Monday, January 16, 2006

Not a Day - An Ongoing Journey for Justice

Today, we formally remember Martin Luther King and the principles for which he gave his life. When I think of Dr. King, social justice, nonviolence, and peace come immediately to mind. I feel inspired - my eyes opened by the wisdom he communicated. He spoke to all of us, offering insight, vision, hope.

I see a world where everyone takes on responsibility to improve the world, to improve the lives of others, to serve others. I see a world where respect for one another means appreciating diversity while at the same time engaging with others in the search for new understanding, recognizing that none of us frail creatures can yet supply all the answers for everything that humanity needs to know.

Dr. King destroyed social and legal barriers, and he raised the consciousness of all of us - Black, White, and others - enabling us to know that long-term traditions could change, that centuries old injustices could be righted. Change has certainly happened; but much remains to be done. Legalized segregation and exclusion in the United States disappeared decades ago, because of the advocacy of Martin Luther King and others who followed his lead; but disparities persist. Access to education, health care, housing, employment has not become equal for people of all races. Racial differences in test scores and graduation rates, for example, show clearly that we have a long way to go to transform our school systems into places that can meet the needs we have as a diverse society. Effective education that eliminates disparities is a moral imperative. It's also a practical reality that our increasingly diverse cities and regions cannot thrive unless we nurture the abilities of all of our residents.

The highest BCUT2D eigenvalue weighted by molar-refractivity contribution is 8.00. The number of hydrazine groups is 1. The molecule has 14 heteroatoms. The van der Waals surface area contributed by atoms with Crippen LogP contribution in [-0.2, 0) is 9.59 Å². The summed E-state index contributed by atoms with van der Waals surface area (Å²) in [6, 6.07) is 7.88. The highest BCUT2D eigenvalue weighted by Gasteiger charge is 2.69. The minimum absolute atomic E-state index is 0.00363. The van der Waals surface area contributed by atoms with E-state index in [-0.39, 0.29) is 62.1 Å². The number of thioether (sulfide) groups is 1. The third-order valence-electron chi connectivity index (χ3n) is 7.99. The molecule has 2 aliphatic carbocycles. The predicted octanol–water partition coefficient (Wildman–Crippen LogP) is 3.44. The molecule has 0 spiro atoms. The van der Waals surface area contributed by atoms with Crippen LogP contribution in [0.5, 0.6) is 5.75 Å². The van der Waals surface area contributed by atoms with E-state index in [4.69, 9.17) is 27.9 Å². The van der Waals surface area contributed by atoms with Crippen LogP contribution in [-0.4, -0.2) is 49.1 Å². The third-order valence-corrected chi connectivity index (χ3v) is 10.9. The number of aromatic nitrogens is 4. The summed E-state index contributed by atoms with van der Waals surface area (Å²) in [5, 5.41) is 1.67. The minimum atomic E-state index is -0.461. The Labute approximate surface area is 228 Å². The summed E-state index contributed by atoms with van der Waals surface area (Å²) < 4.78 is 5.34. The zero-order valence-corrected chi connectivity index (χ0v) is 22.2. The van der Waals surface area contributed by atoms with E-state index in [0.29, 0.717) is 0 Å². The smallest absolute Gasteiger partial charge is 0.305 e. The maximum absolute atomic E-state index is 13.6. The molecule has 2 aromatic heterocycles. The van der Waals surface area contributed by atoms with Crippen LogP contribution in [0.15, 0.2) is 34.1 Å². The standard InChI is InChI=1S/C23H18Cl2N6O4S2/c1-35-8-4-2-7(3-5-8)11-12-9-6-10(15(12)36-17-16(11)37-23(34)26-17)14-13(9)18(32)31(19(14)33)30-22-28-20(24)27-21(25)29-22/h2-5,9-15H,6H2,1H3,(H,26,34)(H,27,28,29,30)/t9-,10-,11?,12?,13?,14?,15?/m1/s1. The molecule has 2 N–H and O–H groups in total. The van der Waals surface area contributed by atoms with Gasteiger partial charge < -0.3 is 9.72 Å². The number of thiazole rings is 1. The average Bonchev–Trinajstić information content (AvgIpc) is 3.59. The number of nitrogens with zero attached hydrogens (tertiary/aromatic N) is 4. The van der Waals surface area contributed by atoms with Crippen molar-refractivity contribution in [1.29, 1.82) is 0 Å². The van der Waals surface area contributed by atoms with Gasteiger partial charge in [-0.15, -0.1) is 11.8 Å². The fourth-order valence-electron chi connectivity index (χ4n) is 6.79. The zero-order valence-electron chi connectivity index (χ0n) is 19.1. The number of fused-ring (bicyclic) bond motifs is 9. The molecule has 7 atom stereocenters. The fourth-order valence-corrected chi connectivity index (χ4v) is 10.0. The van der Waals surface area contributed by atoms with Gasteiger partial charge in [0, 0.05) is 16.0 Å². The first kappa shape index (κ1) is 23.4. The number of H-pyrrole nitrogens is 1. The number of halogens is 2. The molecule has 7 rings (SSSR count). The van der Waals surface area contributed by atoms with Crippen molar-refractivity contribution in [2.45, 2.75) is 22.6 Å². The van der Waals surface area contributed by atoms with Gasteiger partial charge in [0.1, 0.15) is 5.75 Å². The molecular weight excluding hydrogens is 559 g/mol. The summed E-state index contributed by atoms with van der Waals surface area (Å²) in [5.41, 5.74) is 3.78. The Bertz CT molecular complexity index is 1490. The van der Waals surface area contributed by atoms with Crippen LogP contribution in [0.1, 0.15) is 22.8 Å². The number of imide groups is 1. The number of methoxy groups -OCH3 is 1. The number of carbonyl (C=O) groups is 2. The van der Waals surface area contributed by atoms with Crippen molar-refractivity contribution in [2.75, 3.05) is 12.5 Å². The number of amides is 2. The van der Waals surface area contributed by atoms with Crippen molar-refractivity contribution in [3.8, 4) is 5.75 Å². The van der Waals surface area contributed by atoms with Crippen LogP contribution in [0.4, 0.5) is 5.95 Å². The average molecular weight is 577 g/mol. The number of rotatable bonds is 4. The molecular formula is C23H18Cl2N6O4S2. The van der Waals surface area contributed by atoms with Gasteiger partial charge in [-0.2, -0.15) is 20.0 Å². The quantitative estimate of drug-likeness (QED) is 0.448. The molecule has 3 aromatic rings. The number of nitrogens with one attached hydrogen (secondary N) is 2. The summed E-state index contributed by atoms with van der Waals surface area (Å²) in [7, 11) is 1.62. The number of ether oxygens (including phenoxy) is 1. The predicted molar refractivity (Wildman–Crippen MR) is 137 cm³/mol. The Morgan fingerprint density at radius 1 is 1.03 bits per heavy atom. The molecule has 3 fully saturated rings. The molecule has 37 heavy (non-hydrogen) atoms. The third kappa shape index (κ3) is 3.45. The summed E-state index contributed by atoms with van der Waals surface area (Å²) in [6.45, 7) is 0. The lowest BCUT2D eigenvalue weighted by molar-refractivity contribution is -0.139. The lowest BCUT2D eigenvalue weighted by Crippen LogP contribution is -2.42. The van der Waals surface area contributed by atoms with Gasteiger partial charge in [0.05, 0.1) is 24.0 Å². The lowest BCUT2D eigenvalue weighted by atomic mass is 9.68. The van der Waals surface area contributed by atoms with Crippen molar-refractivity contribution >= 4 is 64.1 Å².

This day has become a "holiday". Holiday status - alongside days like Memorial Day, Independence Day, Labor Day, Thanksgiving - conveys the importance of the work of Dr. King. Unfortunately, the "three day weekend" mentality can let us lapse into forgetfulness. Let's encourage one another to do at least one thing on this day to learn about democracy, freedom, equality. Even if we plan a day of recreation or shopping, let's all first watch an MLK Day event, listen to a lecture, watch one of the many special news features on TV today. Let's try to learn at least one thing that we didn't know before, and think about how we might use this new knowledge during the year.

We must pay attention to the future, not just to the day. This is not simply a holiday to celebrate, then move on. Rather, we need to focus on how to turn King's dream into real life experiences for all of us everyday.

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